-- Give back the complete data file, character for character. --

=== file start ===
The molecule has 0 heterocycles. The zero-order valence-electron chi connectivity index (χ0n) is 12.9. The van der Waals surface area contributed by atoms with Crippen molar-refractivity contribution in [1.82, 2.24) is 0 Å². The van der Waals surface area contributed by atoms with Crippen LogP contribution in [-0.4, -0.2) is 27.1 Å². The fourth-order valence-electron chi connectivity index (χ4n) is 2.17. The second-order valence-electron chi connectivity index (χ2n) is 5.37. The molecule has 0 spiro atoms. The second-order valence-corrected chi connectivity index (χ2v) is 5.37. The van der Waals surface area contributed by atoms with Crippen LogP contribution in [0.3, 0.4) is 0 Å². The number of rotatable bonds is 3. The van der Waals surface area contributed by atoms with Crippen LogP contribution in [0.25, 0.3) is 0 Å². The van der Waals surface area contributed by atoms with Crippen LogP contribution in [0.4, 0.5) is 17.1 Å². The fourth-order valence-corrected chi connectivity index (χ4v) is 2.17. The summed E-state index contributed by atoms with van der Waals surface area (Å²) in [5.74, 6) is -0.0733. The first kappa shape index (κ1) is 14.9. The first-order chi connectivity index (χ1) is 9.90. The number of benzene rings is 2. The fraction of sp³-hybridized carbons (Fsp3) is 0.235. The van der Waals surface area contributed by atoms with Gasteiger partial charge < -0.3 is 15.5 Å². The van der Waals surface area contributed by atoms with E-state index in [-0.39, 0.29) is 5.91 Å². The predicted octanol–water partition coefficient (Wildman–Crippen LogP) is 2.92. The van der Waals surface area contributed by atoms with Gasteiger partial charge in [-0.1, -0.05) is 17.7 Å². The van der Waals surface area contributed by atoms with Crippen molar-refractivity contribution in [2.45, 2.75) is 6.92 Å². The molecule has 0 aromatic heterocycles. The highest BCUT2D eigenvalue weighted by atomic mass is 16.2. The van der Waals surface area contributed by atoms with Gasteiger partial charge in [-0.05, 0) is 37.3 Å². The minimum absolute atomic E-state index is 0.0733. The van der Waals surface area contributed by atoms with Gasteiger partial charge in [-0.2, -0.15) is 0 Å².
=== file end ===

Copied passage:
The molecule has 0 heterocycles. The zero-order valence-electron chi connectivity index (χ0n) is 12.9. The van der Waals surface area contributed by atoms with Crippen molar-refractivity contribution in [1.82, 2.24) is 0 Å². The van der Waals surface area contributed by atoms with Crippen LogP contribution in [-0.4, -0.2) is 27.1 Å². The fourth-order valence-electron chi connectivity index (χ4n) is 2.17. The second-order valence-electron chi connectivity index (χ2n) is 5.37. The molecule has 0 spiro atoms. The second-order valence-corrected chi connectivity index (χ2v) is 5.37. The van der Waals surface area contributed by atoms with Crippen LogP contribution in [0.3, 0.4) is 0 Å². The number of rotatable bonds is 3. The van der Waals surface area contributed by atoms with Crippen LogP contribution in [0.25, 0.3) is 0 Å². The van der Waals surface area contributed by atoms with Crippen LogP contribution in [0.4, 0.5) is 17.1 Å². The fourth-order valence-corrected chi connectivity index (χ4v) is 2.17. The summed E-state index contributed by atoms with van der Waals surface area (Å²) in [5.74, 6) is -0.0733. The first kappa shape index (κ1) is 14.9. The first-order chi connectivity index (χ1) is 9.90. The number of benzene rings is 2. The fraction of sp³-hybridized carbons (Fsp3) is 0.235. The van der Waals surface area contributed by atoms with Gasteiger partial charge < -0.3 is 15.5 Å². The van der Waals surface area contributed by atoms with E-state index in [-0.39, 0.29) is 5.91 Å². The predicted octanol–water partition coefficient (Wildman–Crippen LogP) is 2.92. The van der Waals surface area contributed by atoms with Gasteiger partial charge in [-0.1, -0.05) is 17.7 Å². The van der Waals surface area contributed by atoms with Crippen molar-refractivity contribution in [2.45, 2.75) is 6.92 Å². The molecule has 0 aromatic heterocycles. The highest BCUT2D eigenvalue weighted by atomic mass is 16.2. The van der Waals surface area contributed by atoms with Gasteiger partial charge in [-0.05, 0) is 37.3 Å². The minimum absolute atomic E-state index is 0.0733. The van der Waals surface area contributed by atoms with Gasteiger partial charge in [-0.2, -0.15) is 0 Å².